Monday, 9 March 2015

Ahoy there. .HMS Warrior, Portsmouth

This is the most unusual place I've seen a coal hole cover. .. on board a ship.

I visited the Portsmouth Historic Dockyard on Saturday and went aboard the fantastically restored HMS Warrior which was built in just 2 years between 1859 &1861. It was an ironclad sail and steamship so had to have coal delivered.  The coal came in through the gun ports and was then put down chutes to the engine room below. The ship was constructed at the Thames Ironworks but I don't know if these are the original coal hole covers over the chutes or replacements when the ship was restored in Hartlepool.

The ship was obsolete within a decade and never fired a gun in anger.
It's well worth a visit. More info here:

Friday, 6 March 2015

New finds in Euston

I was visiting a different part of London to normal yesterday and was hoping to find some interesting new covers. I wasn't disappointed.  Just outside Euston station on Euston Square I saw this Dudley and Dowell cover from Warley in Worcestershire. Perhaps it came in a train to Euston.  In Tavistock Place in the yard of Mary Sumner House there were 3 double sized Winser and Co (London) covers. They were notable because they had places for an iron ring to help lift them.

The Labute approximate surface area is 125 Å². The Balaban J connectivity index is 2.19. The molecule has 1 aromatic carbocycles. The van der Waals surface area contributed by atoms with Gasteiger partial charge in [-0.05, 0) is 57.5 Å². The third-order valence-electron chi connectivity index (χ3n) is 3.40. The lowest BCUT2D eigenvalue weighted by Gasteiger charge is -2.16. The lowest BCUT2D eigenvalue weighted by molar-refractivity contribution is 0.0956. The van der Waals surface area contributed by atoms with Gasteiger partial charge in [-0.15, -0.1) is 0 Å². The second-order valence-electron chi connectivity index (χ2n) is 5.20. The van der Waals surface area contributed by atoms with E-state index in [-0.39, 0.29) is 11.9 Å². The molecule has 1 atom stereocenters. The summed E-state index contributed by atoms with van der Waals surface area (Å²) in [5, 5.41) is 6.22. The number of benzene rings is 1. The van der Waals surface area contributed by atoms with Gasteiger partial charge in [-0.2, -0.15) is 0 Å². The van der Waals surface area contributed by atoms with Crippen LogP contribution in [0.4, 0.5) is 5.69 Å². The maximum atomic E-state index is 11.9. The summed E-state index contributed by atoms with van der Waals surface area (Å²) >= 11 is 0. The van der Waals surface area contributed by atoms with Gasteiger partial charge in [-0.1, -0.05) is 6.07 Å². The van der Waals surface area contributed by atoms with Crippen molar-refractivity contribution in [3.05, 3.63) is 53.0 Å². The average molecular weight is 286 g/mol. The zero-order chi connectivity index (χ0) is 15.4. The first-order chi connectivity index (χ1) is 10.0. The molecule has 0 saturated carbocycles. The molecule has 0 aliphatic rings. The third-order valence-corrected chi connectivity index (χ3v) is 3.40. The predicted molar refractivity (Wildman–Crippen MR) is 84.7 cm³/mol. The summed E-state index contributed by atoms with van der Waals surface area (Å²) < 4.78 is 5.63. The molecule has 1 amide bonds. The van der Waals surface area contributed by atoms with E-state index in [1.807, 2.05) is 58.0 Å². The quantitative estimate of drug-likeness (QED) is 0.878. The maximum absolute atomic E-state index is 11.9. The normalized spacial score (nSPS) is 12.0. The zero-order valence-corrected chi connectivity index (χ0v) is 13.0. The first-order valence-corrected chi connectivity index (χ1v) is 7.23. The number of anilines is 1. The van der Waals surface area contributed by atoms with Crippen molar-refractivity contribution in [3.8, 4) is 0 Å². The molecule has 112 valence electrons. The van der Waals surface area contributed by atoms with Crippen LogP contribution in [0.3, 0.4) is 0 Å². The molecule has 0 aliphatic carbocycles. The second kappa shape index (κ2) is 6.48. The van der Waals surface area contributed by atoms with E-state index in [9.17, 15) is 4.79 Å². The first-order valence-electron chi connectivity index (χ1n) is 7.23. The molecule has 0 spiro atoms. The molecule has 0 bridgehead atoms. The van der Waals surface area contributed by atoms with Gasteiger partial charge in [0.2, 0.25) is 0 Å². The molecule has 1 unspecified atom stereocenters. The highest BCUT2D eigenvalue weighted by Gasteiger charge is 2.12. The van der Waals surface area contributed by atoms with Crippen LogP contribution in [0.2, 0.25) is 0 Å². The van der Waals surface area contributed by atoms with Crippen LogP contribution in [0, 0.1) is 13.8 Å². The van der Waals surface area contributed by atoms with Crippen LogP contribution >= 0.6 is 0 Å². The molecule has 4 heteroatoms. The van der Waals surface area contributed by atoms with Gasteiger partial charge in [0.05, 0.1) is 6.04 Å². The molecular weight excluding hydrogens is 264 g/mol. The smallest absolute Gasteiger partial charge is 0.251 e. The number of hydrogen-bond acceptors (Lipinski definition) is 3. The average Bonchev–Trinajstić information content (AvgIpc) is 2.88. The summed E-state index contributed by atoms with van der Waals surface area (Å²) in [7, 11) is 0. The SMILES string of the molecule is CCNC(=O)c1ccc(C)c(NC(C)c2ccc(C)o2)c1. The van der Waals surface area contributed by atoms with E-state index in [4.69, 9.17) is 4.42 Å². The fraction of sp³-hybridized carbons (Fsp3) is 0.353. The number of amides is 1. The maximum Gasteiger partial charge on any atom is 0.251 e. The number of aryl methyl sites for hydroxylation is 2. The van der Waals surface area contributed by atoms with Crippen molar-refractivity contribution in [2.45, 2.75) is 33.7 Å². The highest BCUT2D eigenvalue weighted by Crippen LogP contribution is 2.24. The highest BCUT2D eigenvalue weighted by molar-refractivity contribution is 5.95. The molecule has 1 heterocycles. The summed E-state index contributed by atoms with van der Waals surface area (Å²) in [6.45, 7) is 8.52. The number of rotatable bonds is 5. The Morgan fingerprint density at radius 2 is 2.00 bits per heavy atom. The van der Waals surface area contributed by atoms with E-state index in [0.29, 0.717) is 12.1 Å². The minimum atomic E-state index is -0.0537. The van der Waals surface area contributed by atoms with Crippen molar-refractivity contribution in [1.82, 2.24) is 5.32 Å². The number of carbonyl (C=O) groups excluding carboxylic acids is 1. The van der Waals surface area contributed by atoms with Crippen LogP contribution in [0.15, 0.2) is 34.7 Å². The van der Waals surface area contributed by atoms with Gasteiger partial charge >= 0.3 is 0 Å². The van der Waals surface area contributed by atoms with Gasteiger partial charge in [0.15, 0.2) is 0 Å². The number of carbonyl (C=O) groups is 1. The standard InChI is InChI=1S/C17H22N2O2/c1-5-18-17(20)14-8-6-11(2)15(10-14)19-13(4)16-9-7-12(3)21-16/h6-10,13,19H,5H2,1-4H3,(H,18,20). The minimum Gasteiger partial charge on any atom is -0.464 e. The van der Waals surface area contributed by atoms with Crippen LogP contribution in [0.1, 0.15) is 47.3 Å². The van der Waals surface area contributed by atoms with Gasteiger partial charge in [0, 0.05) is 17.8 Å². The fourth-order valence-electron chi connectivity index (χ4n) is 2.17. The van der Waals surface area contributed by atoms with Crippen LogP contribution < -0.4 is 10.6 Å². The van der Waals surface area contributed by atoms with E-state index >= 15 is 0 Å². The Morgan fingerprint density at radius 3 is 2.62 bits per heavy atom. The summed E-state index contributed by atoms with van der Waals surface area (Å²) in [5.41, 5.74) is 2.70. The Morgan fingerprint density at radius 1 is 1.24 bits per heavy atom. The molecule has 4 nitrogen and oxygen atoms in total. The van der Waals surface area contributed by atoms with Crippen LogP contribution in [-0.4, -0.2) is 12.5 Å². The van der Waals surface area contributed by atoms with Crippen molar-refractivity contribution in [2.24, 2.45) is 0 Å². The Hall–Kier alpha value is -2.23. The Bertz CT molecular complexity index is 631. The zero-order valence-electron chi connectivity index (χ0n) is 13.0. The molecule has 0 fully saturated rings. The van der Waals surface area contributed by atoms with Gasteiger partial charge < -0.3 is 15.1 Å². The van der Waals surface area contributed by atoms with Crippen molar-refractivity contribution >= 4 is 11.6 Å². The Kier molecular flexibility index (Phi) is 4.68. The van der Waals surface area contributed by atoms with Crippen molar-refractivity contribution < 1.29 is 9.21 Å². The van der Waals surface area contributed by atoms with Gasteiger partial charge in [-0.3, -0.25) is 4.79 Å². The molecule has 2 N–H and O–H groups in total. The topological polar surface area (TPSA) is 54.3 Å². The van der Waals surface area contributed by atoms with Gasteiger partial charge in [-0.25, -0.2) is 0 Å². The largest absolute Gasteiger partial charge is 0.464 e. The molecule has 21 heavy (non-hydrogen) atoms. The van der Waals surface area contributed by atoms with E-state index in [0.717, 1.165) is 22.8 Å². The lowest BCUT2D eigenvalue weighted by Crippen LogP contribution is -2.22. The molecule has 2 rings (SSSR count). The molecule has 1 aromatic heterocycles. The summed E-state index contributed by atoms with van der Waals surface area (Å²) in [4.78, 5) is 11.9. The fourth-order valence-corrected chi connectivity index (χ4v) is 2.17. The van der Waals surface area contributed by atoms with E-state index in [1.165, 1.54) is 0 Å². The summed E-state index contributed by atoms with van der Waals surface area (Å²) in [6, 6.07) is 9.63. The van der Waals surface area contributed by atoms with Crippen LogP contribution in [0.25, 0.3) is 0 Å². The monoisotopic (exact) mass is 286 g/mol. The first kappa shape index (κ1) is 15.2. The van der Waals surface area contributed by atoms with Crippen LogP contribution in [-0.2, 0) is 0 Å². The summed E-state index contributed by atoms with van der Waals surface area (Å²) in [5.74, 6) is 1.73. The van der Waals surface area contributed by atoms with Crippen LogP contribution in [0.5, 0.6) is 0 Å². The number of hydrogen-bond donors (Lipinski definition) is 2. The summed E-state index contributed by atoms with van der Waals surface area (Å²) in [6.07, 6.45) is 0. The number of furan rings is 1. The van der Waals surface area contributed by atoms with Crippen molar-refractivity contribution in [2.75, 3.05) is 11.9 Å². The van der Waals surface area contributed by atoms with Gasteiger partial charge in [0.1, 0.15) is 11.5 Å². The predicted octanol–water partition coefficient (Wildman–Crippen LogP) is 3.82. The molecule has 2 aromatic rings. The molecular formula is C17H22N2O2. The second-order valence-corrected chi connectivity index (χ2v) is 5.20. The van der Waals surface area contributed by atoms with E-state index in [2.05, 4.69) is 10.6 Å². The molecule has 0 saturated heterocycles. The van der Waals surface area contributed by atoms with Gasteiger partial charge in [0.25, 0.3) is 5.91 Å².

Tuesday, 3 March 2015

Portland Place, Brighton

One of the few bonuses of visiting the Royal Sussex County Hospital in Brighton is mooching around the backstreets looking for coal hole covers. This one is in the fine wide avenue of Portland Place and is  the first Every and Newman plate I've seen featuring anything but circles.